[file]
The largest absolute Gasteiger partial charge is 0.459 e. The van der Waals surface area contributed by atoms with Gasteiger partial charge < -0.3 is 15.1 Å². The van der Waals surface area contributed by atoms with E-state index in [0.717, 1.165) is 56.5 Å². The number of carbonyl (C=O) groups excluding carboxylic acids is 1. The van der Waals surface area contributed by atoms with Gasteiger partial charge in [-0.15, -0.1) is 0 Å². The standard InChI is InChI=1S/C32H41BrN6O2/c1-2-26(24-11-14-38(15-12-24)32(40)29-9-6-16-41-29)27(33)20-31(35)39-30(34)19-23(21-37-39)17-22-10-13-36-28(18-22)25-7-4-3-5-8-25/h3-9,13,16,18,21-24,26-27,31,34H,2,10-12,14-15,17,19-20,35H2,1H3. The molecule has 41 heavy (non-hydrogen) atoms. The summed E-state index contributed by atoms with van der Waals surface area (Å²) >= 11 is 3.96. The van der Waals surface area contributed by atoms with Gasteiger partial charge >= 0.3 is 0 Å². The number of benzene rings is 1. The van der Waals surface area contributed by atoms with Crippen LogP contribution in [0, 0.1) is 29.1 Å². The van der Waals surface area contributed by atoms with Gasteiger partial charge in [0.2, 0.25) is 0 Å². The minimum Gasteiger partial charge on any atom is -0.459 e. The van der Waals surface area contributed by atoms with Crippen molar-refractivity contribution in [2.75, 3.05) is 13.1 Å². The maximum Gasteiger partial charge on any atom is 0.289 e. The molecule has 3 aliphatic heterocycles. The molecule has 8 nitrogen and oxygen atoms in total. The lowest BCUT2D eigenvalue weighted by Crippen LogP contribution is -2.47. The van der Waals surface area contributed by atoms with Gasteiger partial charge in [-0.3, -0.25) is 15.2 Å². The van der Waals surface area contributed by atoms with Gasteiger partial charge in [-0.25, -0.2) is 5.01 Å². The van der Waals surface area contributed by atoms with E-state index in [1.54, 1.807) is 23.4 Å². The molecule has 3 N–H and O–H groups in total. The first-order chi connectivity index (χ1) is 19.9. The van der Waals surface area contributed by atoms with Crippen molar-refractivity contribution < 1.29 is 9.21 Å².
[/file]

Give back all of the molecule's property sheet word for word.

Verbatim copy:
The largest absolute Gasteiger partial charge is 0.459 e. The van der Waals surface area contributed by atoms with Gasteiger partial charge < -0.3 is 15.1 Å². The van der Waals surface area contributed by atoms with E-state index in [0.717, 1.165) is 56.5 Å². The number of carbonyl (C=O) groups excluding carboxylic acids is 1. The van der Waals surface area contributed by atoms with Gasteiger partial charge in [-0.15, -0.1) is 0 Å². The standard InChI is InChI=1S/C32H41BrN6O2/c1-2-26(24-11-14-38(15-12-24)32(40)29-9-6-16-41-29)27(33)20-31(35)39-30(34)19-23(21-37-39)17-22-10-13-36-28(18-22)25-7-4-3-5-8-25/h3-9,13,16,18,21-24,26-27,31,34H,2,10-12,14-15,17,19-20,35H2,1H3. The molecule has 41 heavy (non-hydrogen) atoms. The summed E-state index contributed by atoms with van der Waals surface area (Å²) >= 11 is 3.96. The van der Waals surface area contributed by atoms with Gasteiger partial charge >= 0.3 is 0 Å². The number of benzene rings is 1. The van der Waals surface area contributed by atoms with Crippen LogP contribution in [0, 0.1) is 29.1 Å². The van der Waals surface area contributed by atoms with Gasteiger partial charge in [0.2, 0.25) is 0 Å². The minimum Gasteiger partial charge on any atom is -0.459 e. The van der Waals surface area contributed by atoms with Crippen molar-refractivity contribution in [2.75, 3.05) is 13.1 Å². The maximum Gasteiger partial charge on any atom is 0.289 e. The molecule has 3 aliphatic heterocycles. The molecule has 8 nitrogen and oxygen atoms in total. The lowest BCUT2D eigenvalue weighted by Crippen LogP contribution is -2.47. The van der Waals surface area contributed by atoms with Gasteiger partial charge in [-0.3, -0.25) is 15.2 Å². The van der Waals surface area contributed by atoms with Gasteiger partial charge in [-0.25, -0.2) is 5.01 Å². The van der Waals surface area contributed by atoms with E-state index in [1.54, 1.807) is 23.4 Å². The molecule has 3 N–H and O–H groups in total. The first-order chi connectivity index (χ1) is 19.9. The van der Waals surface area contributed by atoms with Crippen molar-refractivity contribution < 1.29 is 9.21 Å².